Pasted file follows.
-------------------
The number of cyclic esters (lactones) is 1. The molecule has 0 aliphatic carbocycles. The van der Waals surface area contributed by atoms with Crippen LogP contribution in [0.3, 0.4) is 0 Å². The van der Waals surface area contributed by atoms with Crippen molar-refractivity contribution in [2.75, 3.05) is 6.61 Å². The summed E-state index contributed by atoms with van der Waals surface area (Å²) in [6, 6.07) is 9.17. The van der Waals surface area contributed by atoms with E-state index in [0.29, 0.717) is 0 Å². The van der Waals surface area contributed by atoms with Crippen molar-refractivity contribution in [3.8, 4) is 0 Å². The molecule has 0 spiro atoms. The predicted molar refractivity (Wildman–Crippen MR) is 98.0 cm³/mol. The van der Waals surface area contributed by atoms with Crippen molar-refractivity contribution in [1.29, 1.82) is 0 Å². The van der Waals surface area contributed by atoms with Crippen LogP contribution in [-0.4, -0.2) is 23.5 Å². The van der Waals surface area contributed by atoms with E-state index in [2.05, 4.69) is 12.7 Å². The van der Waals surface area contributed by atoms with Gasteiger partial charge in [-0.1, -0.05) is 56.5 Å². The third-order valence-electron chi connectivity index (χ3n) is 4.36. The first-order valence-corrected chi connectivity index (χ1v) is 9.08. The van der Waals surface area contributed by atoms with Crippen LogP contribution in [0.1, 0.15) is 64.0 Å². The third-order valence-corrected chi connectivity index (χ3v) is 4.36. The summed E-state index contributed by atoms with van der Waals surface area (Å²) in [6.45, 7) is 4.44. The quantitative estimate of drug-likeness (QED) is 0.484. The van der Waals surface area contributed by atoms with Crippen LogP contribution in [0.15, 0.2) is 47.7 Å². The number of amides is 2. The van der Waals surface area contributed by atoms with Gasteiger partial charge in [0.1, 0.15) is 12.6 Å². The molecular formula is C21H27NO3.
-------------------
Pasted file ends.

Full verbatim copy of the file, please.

The number of cyclic esters (lactones) is 1. The molecule has 0 aliphatic carbocycles. The van der Waals surface area contributed by atoms with Crippen LogP contribution in [0.3, 0.4) is 0 Å². The van der Waals surface area contributed by atoms with Crippen molar-refractivity contribution in [2.75, 3.05) is 6.61 Å². The summed E-state index contributed by atoms with van der Waals surface area (Å²) in [6, 6.07) is 9.17. The van der Waals surface area contributed by atoms with E-state index in [0.29, 0.717) is 0 Å². The van der Waals surface area contributed by atoms with Crippen molar-refractivity contribution in [3.8, 4) is 0 Å². The molecule has 0 spiro atoms. The predicted molar refractivity (Wildman–Crippen MR) is 98.0 cm³/mol. The van der Waals surface area contributed by atoms with Crippen molar-refractivity contribution in [1.29, 1.82) is 0 Å². The van der Waals surface area contributed by atoms with Crippen LogP contribution in [-0.4, -0.2) is 23.5 Å². The van der Waals surface area contributed by atoms with E-state index in [2.05, 4.69) is 12.7 Å². The van der Waals surface area contributed by atoms with Gasteiger partial charge in [-0.1, -0.05) is 56.5 Å². The third-order valence-electron chi connectivity index (χ3n) is 4.36. The first-order valence-corrected chi connectivity index (χ1v) is 9.08. The van der Waals surface area contributed by atoms with Crippen LogP contribution in [0.1, 0.15) is 64.0 Å². The third-order valence-corrected chi connectivity index (χ3v) is 4.36. The summed E-state index contributed by atoms with van der Waals surface area (Å²) in [6.45, 7) is 4.44. The quantitative estimate of drug-likeness (QED) is 0.484. The van der Waals surface area contributed by atoms with Crippen LogP contribution in [0.15, 0.2) is 47.7 Å². The number of amides is 2. The van der Waals surface area contributed by atoms with Gasteiger partial charge in [0.1, 0.15) is 12.6 Å². The molecular formula is C21H27NO3.